Tuvblad, Catherine
    Örebro universitet, Institutionen för juridik, psykologi och socialt arbete. Dornsife College of Letters, Arts, and Sciences, University of Southern California, Los Angeles, USA.
    Li, Lianfa
    Keck School of Medicine of the University of Southern California, Los Angeles, USA.
    Wu, Jun
    Program in Public Health, Irvine College of Health Sciences, University of California, Irvine, USA.
    Lurmann, Fred
    Sonoma Technology Inc., Petaluma, USA.
    Franklin, Meredith
    Keck School of Medicine, University of Southern California, Los Angeles, USA.
    Berhane, Kiros
    Keck School of Medicine, University of Southern California, Los Angeles, USA.
    McConnell, Rob
    Keck School of Medicine, University of Southern California, Los Angeles, USA.
    Wu, Anna H.
    Keck School of Medicine, University of Southern California, Los Angeles, USA.
    Baker, Laura A.
    Dornsife College of Letters, Arts, and Sciences, University of Southern California, Los Angeles, USA.
    Chen, Jiu-Chiuan
    Keck School of Medicine, University of Southern California, Los Angeles, USA.
    Environmental Determinants of Aggression in Adolescents: Role of Urban Neighborhood Greenspace2016Ingår i: Journal of the American Academy of Child and Adolescent Psychiatry, ISSN 0890-8567, E-ISSN 1527-5418, Vol. 55, nr 7, s. 591-601Artikel i tidskrift (Refereegranskat)
    Abstract [en]

    Objective: Neighborhood greenspace improves mental health of urban-dwelling populations, but its putative neurobehavioral benefits in adolescents remain unclear. We conducted a prospective study on urban-dwelling adolescents to examine the association between greenspace in residential neighborhood and aggressive behaviors.

    Method: Participants (n = 1,287) of the Risk Factors for Antisocial Behavior Study, a multi-ethnic cohort of twins and triplets born in 1990 to 1995 and living in Southern California, were examined in 2000 to 2012 (aged 9-18 years) with repeated assessments of their aggressive behaviors by the parent-reported Child Behavior Checklist. Normalized Difference Vegetation Index (NDVI) derived from satellite imagery was used as a proxy for residential neighborhood greenspace aggregated over various spatiotemporal scales before each assessment. Multilevel mixed-effects models were used to estimate the effects of greenspace on aggressive behaviors, adjusting for within-family/within-individual correlations and other potential confounders.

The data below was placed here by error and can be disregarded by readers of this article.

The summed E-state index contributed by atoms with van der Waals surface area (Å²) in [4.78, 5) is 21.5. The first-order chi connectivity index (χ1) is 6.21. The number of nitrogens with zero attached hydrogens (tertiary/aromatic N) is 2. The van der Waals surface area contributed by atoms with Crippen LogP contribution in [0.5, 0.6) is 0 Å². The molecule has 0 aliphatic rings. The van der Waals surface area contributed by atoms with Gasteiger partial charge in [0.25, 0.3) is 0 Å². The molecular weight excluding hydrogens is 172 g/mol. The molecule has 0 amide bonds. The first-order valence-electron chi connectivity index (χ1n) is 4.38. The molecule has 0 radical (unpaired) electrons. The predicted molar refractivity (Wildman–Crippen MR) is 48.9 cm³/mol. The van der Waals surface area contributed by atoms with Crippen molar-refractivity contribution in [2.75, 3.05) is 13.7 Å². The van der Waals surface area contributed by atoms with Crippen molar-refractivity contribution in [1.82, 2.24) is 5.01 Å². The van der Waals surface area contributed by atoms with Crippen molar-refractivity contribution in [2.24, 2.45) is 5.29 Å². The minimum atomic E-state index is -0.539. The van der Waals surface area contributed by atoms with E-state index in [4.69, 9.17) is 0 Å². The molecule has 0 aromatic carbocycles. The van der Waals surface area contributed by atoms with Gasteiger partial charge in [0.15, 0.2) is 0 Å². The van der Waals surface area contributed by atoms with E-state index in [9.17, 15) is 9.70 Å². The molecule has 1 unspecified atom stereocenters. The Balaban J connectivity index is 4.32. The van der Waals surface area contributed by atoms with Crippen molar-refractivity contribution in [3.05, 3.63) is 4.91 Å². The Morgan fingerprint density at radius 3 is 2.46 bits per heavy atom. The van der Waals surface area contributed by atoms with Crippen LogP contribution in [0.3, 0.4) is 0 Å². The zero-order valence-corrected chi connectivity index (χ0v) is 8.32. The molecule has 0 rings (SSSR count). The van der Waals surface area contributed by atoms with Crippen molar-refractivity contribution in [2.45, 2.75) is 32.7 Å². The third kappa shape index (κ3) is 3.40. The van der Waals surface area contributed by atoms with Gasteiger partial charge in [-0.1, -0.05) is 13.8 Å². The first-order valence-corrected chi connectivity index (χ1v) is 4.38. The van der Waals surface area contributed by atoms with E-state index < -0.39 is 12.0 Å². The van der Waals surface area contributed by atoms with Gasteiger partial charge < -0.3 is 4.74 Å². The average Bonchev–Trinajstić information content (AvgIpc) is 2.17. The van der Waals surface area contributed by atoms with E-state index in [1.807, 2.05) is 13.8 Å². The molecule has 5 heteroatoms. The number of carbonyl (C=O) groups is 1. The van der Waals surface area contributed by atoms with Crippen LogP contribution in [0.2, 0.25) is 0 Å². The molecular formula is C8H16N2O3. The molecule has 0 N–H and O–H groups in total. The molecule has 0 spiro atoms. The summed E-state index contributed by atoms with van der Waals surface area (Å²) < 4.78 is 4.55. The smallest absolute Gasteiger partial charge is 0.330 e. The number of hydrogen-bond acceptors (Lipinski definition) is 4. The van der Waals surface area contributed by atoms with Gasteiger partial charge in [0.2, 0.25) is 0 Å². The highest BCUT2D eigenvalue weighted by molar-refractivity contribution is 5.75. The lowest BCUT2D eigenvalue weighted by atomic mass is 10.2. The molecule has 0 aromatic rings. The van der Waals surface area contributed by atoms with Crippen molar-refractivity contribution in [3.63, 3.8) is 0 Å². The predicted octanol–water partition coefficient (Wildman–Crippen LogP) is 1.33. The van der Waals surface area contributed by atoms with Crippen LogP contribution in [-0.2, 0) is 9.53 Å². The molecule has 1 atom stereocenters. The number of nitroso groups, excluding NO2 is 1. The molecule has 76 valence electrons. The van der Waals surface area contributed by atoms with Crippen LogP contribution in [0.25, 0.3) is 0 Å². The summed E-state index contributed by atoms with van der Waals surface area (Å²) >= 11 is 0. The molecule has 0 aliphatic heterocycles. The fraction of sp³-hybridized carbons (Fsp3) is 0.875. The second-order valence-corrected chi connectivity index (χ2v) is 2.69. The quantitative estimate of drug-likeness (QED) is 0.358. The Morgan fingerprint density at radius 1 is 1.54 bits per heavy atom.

Results: Both short-term (1- to 6-month) and long-term (1- to 3-year) exposures to greenspace within 1,000 meters surrounding residences were associated with reduced aggressive behaviors. The benefit of increasing vegetation over the range (∼0.12 in NDVI) commonly seen in urban environments was equivalent to approximately 2 to 2.5 years of behavioral maturation. Sociodemographic factors (e.g., age, gender, race/ethnicity, and socioeconomic status) and neighborhood quality did not confound or modify these associations, and the benefits remained after accounting for temperature.

    Conclusion: Our novel findings support the benefits of neighborhood greenspace in reducing aggressive behaviors of urban-dwelling adolescents. Community-based interventions are needed to determine the efficacy of greenspace as a preemptive strategy to reduce aggressive behaviors in urban environments.

  • 282.
    Åkesson, Karin
    et al.
    Örebro universitet, Institutionen för läkarutbildning.
    Ilvered, Rosita
    Forsander, Gun
    Särnblad, Stefan
    Örebro universitet, Institutionen för läkarutbildning.
    A Diabetes Resource Nurse Improves the Self-Care of Children with T1D in School2013Konferensbidrag (Refereegranskat)
    Abstract [en]

    Objectives: Although Sweden has legislation underlining the specific need for diabetes care in school, a nationwide study in 2008 demonstrated deficiencies in the support of self-care management in school-aged children with type 1 diabetes. The aim of this study was to evaluate the effect on support of self-care management in school by a diabetes resource nurse available for school personnel.

    Methods: A position as a diabetes resource nurse has been tested in Jönköping County Council for three years (2010-2013) to offer the school staff necessary knowledge about diabetes. The diabetes resource nurse visited the schools to give information in the child´s daily environment. After the first study year a questionnaire was answered by 27 parents were the diabetes resource nurse had visited their child´s school and by 58 parents where the nurse had not.

    Results: Before the visit 60 % of the children had no member of staff at the school with principal responsibility to support diabetes self-care, after the visit the number was 18 %. After the visit 85 % of the children with diabetes had an individually written action plan for hypoglycemia compared to 62 % before the visit (p=0.031). Parents were significantly less worried during their child´s school day after a visit of the diabetes resourse nurse (p=0.015). No differences were seen in HbA1c between the groups in this first analysis but this will be evaluated again after a longer follow up period.

    Conclusion: The preliminary result of the intervention shows that a diabetes resource nurse can successfully improve the support children with type 1 diabetes receive at school. A new questionnaire is currently being analyzed to evaluate the results after the three years during which the diabetes resourse nurse has performed 180 school visits. Further studies are needed to clarify which grades benefit the most from the support of a diabetes resource nurse and to inquire the school personnel´s experience of the resourse nurse´s work.

  • 283.
    Åman, Jan
    et al.
    Örebro universitet, Hälsoakademin.
    Skinner, T. C.
    de Beaufort, C. E.
    Swift, P. G. F.
    Aanstoot, H.-J.